Change management's purpose is clear - to ensure that changes deliver intended results and outcomes by addressing one of the most critical elements of successful change, the people side of change.
Employee adoption and usage are the bridge between a great solution and ultimate results. In practice, change management plays out on several different levels within the organization. To provide clarity to this rapidly emerging and evolving discipline and to understand how it is practiced within organizations. This series will examine change management on three distinct levels:
The Enterprise Level - as an organizational capability and competency
The Project Level - as a benefit realization and value creation measure applied on particular initiatives
The Individual Level - as an approach for enabling one person to change successfully
Each of the three levels has a specific focus and purpose. The focus of the Enterprise Level is to create change agility and durability by institutionalizing change management and building competencies throughout the organization. The focus of the Project Level is to ensure that project results and outcomes are achieved and risks are mitigated. The focus of the Individual Level is to help an employee impacted by a change to embrace, adopt and use that change. Each level is essential for an organization to more effectively seize the opportunities and address the issues it faces.
Change Management at the Enterprise Level
Change management at the Enterprise Level is about building organizational capabilities and competencies to more effectively bring about the 10s or 100s or 1000s of changes being introduced in your organization each year. As change management practices are institutionalized and embedded, each change the organization takes on is more successful and the change management discipline itself is improved.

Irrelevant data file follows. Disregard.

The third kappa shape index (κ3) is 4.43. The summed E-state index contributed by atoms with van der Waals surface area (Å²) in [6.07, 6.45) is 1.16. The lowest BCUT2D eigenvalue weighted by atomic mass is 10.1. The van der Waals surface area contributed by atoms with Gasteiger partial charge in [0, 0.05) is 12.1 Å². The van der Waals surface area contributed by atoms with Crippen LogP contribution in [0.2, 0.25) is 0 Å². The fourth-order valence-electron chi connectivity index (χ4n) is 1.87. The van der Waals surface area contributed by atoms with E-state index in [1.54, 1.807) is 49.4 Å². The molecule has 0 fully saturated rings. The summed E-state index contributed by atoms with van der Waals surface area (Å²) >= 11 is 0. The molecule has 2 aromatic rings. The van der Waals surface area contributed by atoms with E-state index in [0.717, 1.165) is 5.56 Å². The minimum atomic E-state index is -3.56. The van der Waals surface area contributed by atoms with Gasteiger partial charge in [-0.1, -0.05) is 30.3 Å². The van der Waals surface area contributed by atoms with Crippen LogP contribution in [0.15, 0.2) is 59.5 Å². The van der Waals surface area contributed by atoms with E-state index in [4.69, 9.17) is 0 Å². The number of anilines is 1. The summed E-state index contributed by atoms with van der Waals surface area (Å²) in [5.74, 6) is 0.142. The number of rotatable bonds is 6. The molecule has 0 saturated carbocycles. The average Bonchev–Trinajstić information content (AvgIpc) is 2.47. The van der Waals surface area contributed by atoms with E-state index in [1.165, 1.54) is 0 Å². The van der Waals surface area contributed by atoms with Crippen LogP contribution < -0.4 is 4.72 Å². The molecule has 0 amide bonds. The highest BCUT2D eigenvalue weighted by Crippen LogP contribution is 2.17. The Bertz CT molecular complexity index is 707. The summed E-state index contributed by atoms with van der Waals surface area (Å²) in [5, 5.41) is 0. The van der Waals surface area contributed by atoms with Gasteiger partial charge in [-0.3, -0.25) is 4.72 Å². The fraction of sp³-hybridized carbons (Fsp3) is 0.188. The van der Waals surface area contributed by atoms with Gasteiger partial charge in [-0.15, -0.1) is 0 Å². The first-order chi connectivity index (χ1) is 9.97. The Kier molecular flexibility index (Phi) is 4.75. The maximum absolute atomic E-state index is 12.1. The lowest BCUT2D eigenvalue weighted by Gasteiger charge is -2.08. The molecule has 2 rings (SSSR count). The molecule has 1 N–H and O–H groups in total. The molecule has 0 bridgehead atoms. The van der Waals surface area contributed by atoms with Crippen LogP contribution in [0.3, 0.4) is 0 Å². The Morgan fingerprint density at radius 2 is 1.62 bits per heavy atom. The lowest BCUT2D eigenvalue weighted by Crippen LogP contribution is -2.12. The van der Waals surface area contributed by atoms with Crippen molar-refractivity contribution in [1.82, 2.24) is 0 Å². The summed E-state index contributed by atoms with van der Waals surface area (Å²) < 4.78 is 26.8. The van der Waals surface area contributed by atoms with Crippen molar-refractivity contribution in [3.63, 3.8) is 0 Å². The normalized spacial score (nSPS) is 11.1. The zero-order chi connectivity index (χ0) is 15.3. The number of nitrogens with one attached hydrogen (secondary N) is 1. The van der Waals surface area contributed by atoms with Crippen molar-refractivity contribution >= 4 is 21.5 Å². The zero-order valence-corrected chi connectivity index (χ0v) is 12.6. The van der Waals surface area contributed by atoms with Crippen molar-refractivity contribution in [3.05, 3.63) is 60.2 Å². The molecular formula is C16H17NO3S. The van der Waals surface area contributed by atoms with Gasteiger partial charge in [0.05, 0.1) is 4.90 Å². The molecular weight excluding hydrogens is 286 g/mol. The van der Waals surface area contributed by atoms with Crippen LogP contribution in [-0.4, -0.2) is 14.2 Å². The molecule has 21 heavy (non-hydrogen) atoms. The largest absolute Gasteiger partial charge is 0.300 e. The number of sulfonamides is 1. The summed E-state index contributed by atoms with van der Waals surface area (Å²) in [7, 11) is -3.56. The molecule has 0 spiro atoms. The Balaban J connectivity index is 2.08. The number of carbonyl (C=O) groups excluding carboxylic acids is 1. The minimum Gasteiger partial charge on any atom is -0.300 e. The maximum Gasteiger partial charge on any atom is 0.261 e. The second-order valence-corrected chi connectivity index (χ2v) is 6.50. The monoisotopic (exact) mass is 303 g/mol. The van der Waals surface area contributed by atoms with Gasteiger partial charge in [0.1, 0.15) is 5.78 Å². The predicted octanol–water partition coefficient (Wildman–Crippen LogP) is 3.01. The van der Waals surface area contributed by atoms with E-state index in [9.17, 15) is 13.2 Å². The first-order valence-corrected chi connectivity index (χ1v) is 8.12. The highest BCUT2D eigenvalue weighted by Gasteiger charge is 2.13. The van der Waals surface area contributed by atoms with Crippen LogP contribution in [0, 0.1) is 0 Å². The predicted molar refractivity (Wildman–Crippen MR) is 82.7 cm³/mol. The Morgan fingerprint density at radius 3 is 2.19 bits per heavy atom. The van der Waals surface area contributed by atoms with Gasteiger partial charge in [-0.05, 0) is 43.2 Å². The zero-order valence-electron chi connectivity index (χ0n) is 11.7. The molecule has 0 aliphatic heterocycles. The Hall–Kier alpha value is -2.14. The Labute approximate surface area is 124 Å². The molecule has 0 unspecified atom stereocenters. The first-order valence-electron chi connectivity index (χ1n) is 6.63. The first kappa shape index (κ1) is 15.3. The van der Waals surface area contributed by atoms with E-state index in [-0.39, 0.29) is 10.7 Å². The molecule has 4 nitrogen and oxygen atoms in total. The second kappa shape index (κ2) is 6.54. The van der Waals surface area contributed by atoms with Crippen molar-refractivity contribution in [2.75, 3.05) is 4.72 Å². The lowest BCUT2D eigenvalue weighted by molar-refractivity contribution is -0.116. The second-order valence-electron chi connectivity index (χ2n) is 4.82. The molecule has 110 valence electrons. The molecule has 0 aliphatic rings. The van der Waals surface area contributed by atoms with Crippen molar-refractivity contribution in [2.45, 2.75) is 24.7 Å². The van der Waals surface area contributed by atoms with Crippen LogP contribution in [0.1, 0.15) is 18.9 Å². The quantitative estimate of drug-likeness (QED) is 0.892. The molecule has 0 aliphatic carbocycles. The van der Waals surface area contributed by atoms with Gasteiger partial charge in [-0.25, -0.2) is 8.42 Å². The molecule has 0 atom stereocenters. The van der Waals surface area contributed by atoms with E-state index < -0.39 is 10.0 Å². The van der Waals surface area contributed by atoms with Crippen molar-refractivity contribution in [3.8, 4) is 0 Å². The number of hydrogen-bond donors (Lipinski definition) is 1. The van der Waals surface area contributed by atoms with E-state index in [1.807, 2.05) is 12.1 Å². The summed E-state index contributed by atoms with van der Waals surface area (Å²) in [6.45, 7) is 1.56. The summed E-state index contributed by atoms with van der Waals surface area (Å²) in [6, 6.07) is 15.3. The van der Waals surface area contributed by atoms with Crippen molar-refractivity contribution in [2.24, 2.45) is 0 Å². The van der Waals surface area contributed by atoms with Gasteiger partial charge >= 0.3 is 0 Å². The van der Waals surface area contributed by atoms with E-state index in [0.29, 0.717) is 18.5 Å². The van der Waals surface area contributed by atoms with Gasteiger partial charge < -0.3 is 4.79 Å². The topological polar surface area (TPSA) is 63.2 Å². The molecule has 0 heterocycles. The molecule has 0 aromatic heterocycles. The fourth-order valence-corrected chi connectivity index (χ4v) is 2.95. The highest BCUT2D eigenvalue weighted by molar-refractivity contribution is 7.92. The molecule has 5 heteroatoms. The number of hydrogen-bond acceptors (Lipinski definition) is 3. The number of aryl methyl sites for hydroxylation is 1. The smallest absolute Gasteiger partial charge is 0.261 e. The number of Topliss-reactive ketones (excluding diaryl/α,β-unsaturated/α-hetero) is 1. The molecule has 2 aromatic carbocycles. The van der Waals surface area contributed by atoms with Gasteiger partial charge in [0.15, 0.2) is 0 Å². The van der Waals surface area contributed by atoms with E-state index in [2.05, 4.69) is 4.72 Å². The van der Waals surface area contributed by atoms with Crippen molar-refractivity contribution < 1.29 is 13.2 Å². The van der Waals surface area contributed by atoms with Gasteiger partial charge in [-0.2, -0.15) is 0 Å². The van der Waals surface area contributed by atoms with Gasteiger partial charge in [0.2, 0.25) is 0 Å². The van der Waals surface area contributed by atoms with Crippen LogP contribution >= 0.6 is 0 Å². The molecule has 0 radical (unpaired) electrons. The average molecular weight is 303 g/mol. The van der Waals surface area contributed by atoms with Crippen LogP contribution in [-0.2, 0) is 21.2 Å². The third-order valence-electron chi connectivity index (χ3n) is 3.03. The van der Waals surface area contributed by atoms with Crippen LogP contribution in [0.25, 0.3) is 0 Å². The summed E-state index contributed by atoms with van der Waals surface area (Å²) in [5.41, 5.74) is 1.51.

Dimensions of change management at the Enterprise Level
At the Enterprise Level, three dimensions of change management are present:
Common, consistent, constant application of change management processes and tools
Individual competencies at leading change, from the top to the bottom
A strategic capability/core competency
These characteristics do not simply emerge, but rather they have to be strategically and intentionally fostered through a concerted effort to more broadly deploy change management. When these dimensions are in place, change management becomes common place and the norm. Applying great change management on an effort becomes the expectation, not the exception. Employees, regardless of where they are located in the organization, understand and embrace their roles in bringing about change. Effectively changing becomes a differentiator and cultural value of the organization.
The ECM Roadmap is a web-based instructional guide that provides a step-by-step process and set of tools for creating your customized strategy and approach for advancing each of these three disciplines. Prosci's one-day ECM Boot Camp also provides you with the tools and direction for creating a structured and holistic approach.
Common elements of Enterprise Change Management